The abominable human rights questions being raised over gay marriage will fall on deaf ears until we start asking the right question.
Equality has never been the issue. There’s some bizarre notion that members of the clergy come out in a rash when confronted with same-sex marriage, wielding their crucifix and throwing holy water at the door to protect the church against a new ‘fad’ that is sure to fade in the same way the punk rock movement’s brand of disestablishmentarianism never fully materialised.
But that’s how we’ve come to view the church.
Backward, out of touch and archaic are common accusations, and it’s hardly surprising; society is moving at a faster rate than it ever has and the nature of change is to unearth established institutions. But even in a tolerant and progressive age there are still traditional aspects such as monogamy and family values that continue to act as societal pillars, the protection of which falls into the hands of our longstanding institutions and the nature of which are far less malleable than contemporary aspects of society.
Abominable human rights
The Gay marriage question isn’t about it being an abomination in the eyes of the church – the historical misinterpretation hasn’t slipped the eyes of the clergy, if anything they are more aware of the dangers of literally translating script thousands of years old. The bible is a message of love and the church do more than any other institution to project that message. The question over gay marriage isn’t why it should be allowed, but how.
The Government’s Marriage (Same Sex Couples) Bill received Royal Assent on 17th July 2013, having been passed by both Houses of Parliament. We will discuss the difference between parliamentary assent and religious approval later in the article, but the response from church members was noteworthy.
Along with questions of Humanist weddings, the equalisation of pension/ survivor benefits and the future shape of civil partnerships – also causing big stirs in the church – the Bishop of Guildford raised concerns about the place of fidelity and the position of children in relation to parents in same-sex marriages. There was also support to enable civil marriage registrars who have a conscientious belief in traditional marriage to have that properly accommodated in the workplace.
But one comment was particularly notable. The Archbishop of York raised questions about whether the definition of all marriages must change in order to accommodate the desire of same-sex couples to marry. The answer, in my opinion, is of course they will.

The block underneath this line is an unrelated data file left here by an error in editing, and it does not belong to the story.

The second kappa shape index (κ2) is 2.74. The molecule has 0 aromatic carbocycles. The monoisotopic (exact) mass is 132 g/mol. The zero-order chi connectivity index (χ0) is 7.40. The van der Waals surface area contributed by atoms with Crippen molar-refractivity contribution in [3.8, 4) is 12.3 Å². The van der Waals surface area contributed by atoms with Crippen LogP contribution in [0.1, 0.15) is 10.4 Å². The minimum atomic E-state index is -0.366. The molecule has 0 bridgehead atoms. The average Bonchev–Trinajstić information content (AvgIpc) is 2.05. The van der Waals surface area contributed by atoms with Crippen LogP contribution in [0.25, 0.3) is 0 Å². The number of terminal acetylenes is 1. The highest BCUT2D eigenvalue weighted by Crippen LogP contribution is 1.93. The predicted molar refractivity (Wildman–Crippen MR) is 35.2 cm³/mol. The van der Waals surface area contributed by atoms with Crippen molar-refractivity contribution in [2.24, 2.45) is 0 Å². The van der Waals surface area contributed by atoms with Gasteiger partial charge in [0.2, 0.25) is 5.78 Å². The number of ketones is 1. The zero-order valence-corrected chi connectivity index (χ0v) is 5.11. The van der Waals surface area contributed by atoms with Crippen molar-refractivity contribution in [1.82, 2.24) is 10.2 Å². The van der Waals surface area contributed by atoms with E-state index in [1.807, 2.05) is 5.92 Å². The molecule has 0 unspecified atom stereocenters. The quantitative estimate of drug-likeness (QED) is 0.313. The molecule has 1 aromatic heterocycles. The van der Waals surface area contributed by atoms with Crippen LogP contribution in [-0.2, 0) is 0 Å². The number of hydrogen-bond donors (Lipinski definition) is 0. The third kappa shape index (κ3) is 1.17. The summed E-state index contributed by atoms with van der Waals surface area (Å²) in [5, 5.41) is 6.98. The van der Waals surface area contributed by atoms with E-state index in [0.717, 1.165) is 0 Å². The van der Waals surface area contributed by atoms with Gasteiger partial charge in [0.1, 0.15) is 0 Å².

Legalising religion is a tricky prospect.
In the parlance of Norman Smith, politicians cross church leaders at their peril. Ever since Henry II famously lost his rag with Thomas Becket there has been a conscious divide between religion and politics. Parliamentary procedures differ considerably from the ways of the church. The interchangeable forces of a democratic public voice require change as a political remit, but the values promoted and protected by the church aren’t easily written in to law.
Ask a politician to define love and he might draw up a white paper on the role schools play in championing strong relationships. Ask them of the role of the family plays in a child’s upbringing and they may draw up an Act of Parliament to ensure the right public services are in place to support parental needs. But ask them to build the institution of marriage, one that encompasses all of these things and more, and they will soon realise that parliament has no answer.
The Gay Marriage Question
As the Archbishop of York alluded to, the gay marriage question is about redefining marriage and not debating whether same sex couples should enjoy the same privealages hetrosexual people are afforded in the eyes of God. Of course there are traditionalists who believe gay marriage shouldn’t be allowed – both in religious circles and outside of them – but the prevailing opinion is that for the advancement of the church and society, it is right. The question is how.
The Church of England said in its response to the consultation prior to the same sex marriage legislation that “the proposition that same sex relationships can embody crucial social virtues is not in dispute. Same sex relationships often embody genuine mutuality and fidelity… two of the virtues which the Book of Common Prayer uses to commend marriage.” The third virtue is obviously childbirth, which remains a sticking point.
A following announcement noted that “the introduction of same sex marriage in our country is a new reality and has consequences for the life and discipline of the Church of England”.
Within these two brief statements there’s a recognition that same sex relationships are right, the prospect of gay marriage is imminent but, crucially, its introduction would require fundamental change in the church. Until we suss that out, it’s inevitable that much-needed change will not be forthcoming.
Let’s give up the pursuit of why we should allow gay marriage, and start asking how.